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Grey markets and suitability under scrutiny: part two

| By Hannah Gannage-Stewart | Reading Time: 3 minutes
Bahar Alaeddini follows up on the GC’s changes to reporting on non-UK revenues

From 4 April the Gambling Commission’s foreign reporting requirements will change. Harris Hagan partner Bahar Alaeddini explains how licensees should respond.

In the July/August 2017 edition of iGaming Business I wrote about planned changes to the Gambling Commission’s (GC) requirements regarding the reporting of foreign jurisdictions, the GC’s intensified focus and implications for operators.

The driving concern behind these changes remains suitability to hold a licence. The nub of the changes is as follows:

• the removal of the foreign jurisdiction section of the regulatory returns form, for remote operators, from April 2018; and
• the addition of a new licence conditions and codes of practice (LCCP) key event requiring all licensees to report group jurisdictional revenue from 4 April 2018.

From 4 April 2018, the following key event replaced the regulatory returns question on foreign jurisdictions:

“The requirement is to notify the GC at such time as the group becomes aware of the change and focuses on upon a significant or sustained change in the group’s revenue profile by jurisdiction.” Let’s unravel this new requirement.

Who does it apply to?
It applies to all GC licensees and, therefore, includes those with non-remote licences only. This is different from the regulatory returns requirement that applied to remote licensees only.

What does “significant or sustained change” mean? The focus is on “significant or sustained change in the group’s revenue profile by jurisdiction”. Therefore, the GC does not expect a small-scale or short-term change, for example, just exceeding the 3% threshold, to be disclosed if it is not expected to apply on a sustained basis. In relation to B2Cs, this could be as a result of sporting event.

In relation to remote gambling, B2Bs are expected to use their best efforts to establish the location of the player and the GC appreciates that this may not be possible in some cases.

“Group revenue” is interpreted to mean all gambling revenues across the group. Unlike the current regulatory returns question that relates to remote activities carried out in reliance on a GC operating licence only, the group means all remote and non-remote gambling activities.

Non-gambling activities (such as hotel revenues or social gaming revenues which do not trigger a licence in the UK) should not be included.

Only external revenues should be used (those appearing in consolidated accounts), therefore, intra-group revenues (for example, for the supply of gambling software) should be excluded.

As a rule of thumb, if the activity is a licensable gambling activity in the UK it should be included as part of the calculation of the group’s gambling revenue.


• Operator A, a hybrid gambling operator (i.e. one with B2B and B2C activities) will report only once even though the group holds multiple non-remote and remote GC licences, and include both its B2B and B2C gambling revenues worldwide when calculating its group revenues.
• Operator B, a high-impact operator that is a land-based bookmaker and also an online betting operator, and holds multiple GC licences. Again, this operator would only report once and include both land-based and online gambling revenues worldwide when calculating its group revenues.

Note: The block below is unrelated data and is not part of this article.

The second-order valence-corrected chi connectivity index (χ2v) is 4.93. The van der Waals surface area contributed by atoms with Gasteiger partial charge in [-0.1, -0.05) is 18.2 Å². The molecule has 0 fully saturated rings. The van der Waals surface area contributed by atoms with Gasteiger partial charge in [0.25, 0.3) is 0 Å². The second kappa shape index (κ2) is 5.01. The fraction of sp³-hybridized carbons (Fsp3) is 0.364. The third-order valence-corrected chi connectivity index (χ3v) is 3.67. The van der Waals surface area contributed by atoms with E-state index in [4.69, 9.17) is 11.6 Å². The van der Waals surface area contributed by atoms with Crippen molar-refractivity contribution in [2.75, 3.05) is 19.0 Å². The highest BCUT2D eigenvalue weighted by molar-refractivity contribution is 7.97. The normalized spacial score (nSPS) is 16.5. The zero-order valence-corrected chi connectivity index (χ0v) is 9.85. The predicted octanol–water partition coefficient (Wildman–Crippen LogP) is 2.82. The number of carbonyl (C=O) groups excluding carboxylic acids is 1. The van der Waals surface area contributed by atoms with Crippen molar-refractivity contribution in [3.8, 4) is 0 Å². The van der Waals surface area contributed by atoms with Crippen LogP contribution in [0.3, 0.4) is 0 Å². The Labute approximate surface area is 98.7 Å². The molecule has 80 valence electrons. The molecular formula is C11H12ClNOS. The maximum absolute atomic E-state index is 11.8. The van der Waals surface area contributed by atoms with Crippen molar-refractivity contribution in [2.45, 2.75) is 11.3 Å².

• Operator C holds multiple GC licences, supplies gaming machines and provides casino games via a remote games server, both revenue streams across the group (and worldwide) should be totalled, together with any other gambling activities not performed in the UK (for example, operating a bingo hall in South America) to calculate the group revenues.
What reporting period should be applied?

The “usual reporting period” means the group’s financial reporting period, for example, when an annual report is published.

The notification is triggered as soon as the group becomes aware that a jurisdiction accounts for more than 3% (or 10% for small operators).

For example, if an operator’s financial reporting (corporate) cycle is annual, the GC would expect it to review its foreign jurisdictional profile annually and report any key event as soon as after the 3% (or 10%) jurisdiction has been identified.

The Operator eServices section on the GC’s website will be updated to create a new option in the drop-down menu, which will then open a free text box to add details.

In my view, depending on their foreign activities, this new key event is unlikely to affect many larger operators, particularly those with substantial gambling activities worldwide.

My reasoning is that group revenues are so broadly defined that it would take a large amount of revenue, in one particular jurisdiction, to trip the 3% threshold. The bottom line is that the GC is increasingly interested in what operators are doing at home and away.

Bahar Alaeddini is a partner at Harris Hagan and specialises in all aspects of online and land-based gambling law. She advises major B2C and B2B operators, start-up operators, investors and financial institutions on licence applications, investor due diligence, compliance issues, Gambling Commission requirements and investigations, voluntary settlements and Panel reviews. She is a member of the International Association of Gaming Advisors.

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